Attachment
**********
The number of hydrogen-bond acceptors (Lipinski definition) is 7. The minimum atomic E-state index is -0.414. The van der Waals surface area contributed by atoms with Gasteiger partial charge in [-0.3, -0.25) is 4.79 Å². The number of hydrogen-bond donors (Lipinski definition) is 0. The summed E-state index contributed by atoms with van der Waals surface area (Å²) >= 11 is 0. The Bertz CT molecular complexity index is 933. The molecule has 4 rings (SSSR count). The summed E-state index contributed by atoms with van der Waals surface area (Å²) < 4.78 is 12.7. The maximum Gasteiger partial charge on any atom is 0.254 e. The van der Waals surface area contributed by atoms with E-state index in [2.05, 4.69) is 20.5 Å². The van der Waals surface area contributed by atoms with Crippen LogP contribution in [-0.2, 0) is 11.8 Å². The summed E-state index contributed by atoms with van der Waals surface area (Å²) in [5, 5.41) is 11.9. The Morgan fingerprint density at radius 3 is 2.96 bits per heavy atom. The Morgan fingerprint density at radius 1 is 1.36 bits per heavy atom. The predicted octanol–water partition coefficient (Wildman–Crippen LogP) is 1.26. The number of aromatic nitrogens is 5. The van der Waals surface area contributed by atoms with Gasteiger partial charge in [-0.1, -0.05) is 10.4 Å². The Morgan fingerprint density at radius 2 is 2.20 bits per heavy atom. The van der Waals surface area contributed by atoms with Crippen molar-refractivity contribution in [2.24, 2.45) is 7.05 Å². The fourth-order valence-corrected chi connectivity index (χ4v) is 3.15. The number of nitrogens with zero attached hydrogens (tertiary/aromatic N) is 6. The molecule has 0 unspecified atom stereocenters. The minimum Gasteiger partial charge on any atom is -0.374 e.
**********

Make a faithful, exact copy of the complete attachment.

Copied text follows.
The number of hydrogen-bond acceptors (Lipinski definition) is 7. The minimum atomic E-state index is -0.414. The van der Waals surface area contributed by atoms with Gasteiger partial charge in [-0.3, -0.25) is 4.79 Å². The number of hydrogen-bond donors (Lipinski definition) is 0. The summed E-state index contributed by atoms with van der Waals surface area (Å²) >= 11 is 0. The Bertz CT molecular complexity index is 933. The molecule has 4 rings (SSSR count). The summed E-state index contributed by atoms with van der Waals surface area (Å²) < 4.78 is 12.7. The maximum Gasteiger partial charge on any atom is 0.254 e. The van der Waals surface area contributed by atoms with E-state index in [2.05, 4.69) is 20.5 Å². The van der Waals surface area contributed by atoms with Crippen LogP contribution in [-0.2, 0) is 11.8 Å². The summed E-state index contributed by atoms with van der Waals surface area (Å²) in [5, 5.41) is 11.9. The Morgan fingerprint density at radius 3 is 2.96 bits per heavy atom. The Morgan fingerprint density at radius 1 is 1.36 bits per heavy atom. The predicted octanol–water partition coefficient (Wildman–Crippen LogP) is 1.26. The number of aromatic nitrogens is 5. The van der Waals surface area contributed by atoms with Gasteiger partial charge in [-0.1, -0.05) is 10.4 Å². The Morgan fingerprint density at radius 2 is 2.20 bits per heavy atom. The van der Waals surface area contributed by atoms with Crippen molar-refractivity contribution in [2.24, 2.45) is 7.05 Å². The fourth-order valence-corrected chi connectivity index (χ4v) is 3.15. The number of nitrogens with zero attached hydrogens (tertiary/aromatic N) is 6. The molecule has 0 unspecified atom stereocenters. The minimum Gasteiger partial charge on any atom is -0.374 e.